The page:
The Younger family in the musical “Raisin” embodies the classic American dream.
Walter Lee (J. Daughtry) wants to start his own business. Beneatha (Camara Stampley) plans to go to medical school. And matriarch Lena (Wydetta Carter) longs to buy a house with a small yard.
But these are working-class blacks from 1950s Chicago, which may make the American dream seem like a distant mirage.
The Skylight Music Theater opened its production of the musical Friday night, directed and choreographed by Kenneth L. Roberson and directed by Christie Chiles Twillie. This 1974 Tony winner was adapted from Lorraine Hansberry’s drama “A Raisin in the Sun” by a team that included Hansberry’s ex-husband Robert Nemiroff.
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“Raisin” has a 70s-style, R&B-influenced score with elements of jazz and gospel. Sometimes he calls in big voices, which he has in Daughtry and Carter.
With Mama Lena in charge, three generations live in a small apartment, sharing a bathroom down the hall with nosy neighbor Mrs. Johnson (Raven Dockery). Walter Lee is a white man’s chauffeur; his wife Ruth (Melanie Loren) and Lena both work as servants.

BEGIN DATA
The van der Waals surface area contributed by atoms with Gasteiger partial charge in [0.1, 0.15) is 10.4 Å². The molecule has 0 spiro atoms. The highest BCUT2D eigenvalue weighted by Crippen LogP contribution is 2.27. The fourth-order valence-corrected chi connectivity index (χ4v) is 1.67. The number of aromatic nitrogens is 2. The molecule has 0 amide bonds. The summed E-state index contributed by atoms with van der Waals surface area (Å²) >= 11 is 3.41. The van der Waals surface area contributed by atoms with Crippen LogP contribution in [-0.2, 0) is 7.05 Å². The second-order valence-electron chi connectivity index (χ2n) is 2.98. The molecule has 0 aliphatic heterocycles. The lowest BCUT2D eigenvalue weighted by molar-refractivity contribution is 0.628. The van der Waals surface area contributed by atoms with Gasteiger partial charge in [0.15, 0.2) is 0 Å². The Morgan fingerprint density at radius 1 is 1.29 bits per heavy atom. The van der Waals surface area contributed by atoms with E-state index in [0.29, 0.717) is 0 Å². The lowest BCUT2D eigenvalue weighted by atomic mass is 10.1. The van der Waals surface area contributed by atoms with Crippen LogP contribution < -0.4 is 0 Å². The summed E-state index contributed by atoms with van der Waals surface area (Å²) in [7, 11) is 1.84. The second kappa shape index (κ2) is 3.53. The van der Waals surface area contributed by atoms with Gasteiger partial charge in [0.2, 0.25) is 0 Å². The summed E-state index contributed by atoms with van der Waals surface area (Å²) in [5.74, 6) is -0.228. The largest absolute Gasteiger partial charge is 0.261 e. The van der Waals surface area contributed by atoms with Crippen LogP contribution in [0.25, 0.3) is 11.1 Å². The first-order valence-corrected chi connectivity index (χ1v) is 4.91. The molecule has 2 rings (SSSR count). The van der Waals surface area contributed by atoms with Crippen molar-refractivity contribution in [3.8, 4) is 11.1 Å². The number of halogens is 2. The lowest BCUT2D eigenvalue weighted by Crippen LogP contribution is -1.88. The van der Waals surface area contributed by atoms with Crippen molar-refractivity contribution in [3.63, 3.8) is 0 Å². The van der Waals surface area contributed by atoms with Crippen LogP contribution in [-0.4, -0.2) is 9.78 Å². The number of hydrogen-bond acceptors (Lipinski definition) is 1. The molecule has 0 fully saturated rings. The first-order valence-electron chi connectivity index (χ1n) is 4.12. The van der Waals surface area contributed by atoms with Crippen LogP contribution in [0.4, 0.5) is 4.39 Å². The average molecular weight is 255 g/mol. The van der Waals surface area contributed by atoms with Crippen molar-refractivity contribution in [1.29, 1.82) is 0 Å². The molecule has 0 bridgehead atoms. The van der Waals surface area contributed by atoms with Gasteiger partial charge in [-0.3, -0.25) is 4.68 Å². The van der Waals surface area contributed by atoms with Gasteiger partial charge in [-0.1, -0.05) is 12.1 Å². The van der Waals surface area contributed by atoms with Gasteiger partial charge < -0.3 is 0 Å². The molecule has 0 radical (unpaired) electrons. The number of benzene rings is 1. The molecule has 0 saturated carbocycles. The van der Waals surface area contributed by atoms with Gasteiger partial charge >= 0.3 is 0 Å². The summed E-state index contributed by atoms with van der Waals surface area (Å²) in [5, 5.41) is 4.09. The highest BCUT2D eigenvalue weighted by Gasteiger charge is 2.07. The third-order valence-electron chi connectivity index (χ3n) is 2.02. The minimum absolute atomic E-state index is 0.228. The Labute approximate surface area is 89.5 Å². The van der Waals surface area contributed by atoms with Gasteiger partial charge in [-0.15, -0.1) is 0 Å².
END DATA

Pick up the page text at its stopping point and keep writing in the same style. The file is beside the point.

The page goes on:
When a $10,000 insurance settlement comes after the death of Lena’s husband, Walter Lee wants the money invested in a liquor store, which Lena objects on moral grounds. She sets aside three thousand dollars for Beneatha’s education, then surprises her family with a down payment on a house in the all-white neighborhood of Clybourne Park. The neighborhood association sends a mealy-mouthed representative (Chase Stoeger) to urge them not to move there.
Walter Lee rarely thinks of anything but his obsession with the liquor store and a future life of money. Daughtry’s energy and charisma make the character more tragic than heinous. Crushing poverty has made the Youngers harsh on each other verbally, even physically: there is a slap in the face that is truly shocking.
Suffering with this family as they hurt each other, my favorite musical moment comes when Walter Lee, Ruth, and Beneatha turn their anger outward to mock the genteel white racism of the neighborhood association with “Not Anymore.”
Carter tenderly serenades Lena’s houseplant with “A Whole Lotta Sunlight”, revealing that Mama is more than just tough love. If you want to start a discussion after the show, ask who owns this piece, Walter Lee’s or Mama’s?
Milwaukee’s Stampley brings the right mix of innocence and swagger to college student Beneatha, both in her interactions with the Younger family and her time with her African suitor Asagai (Denzel Taylor).
Roberson’s staging uses ensemble member Ella Lakey surprisingly and effectively as a dance soloist in scenes ranging from a tavern to a church.
Contact Jim Higgins at email@example.com. Follow him on Twitter at @jhiggy.
If you are going to
Skylight Music Theater presents “Raisin” through April 24 at the Broadway Theater Center, 158 N. Broadway. To visit skylightmusictheatre.org or call (414) 291-7800.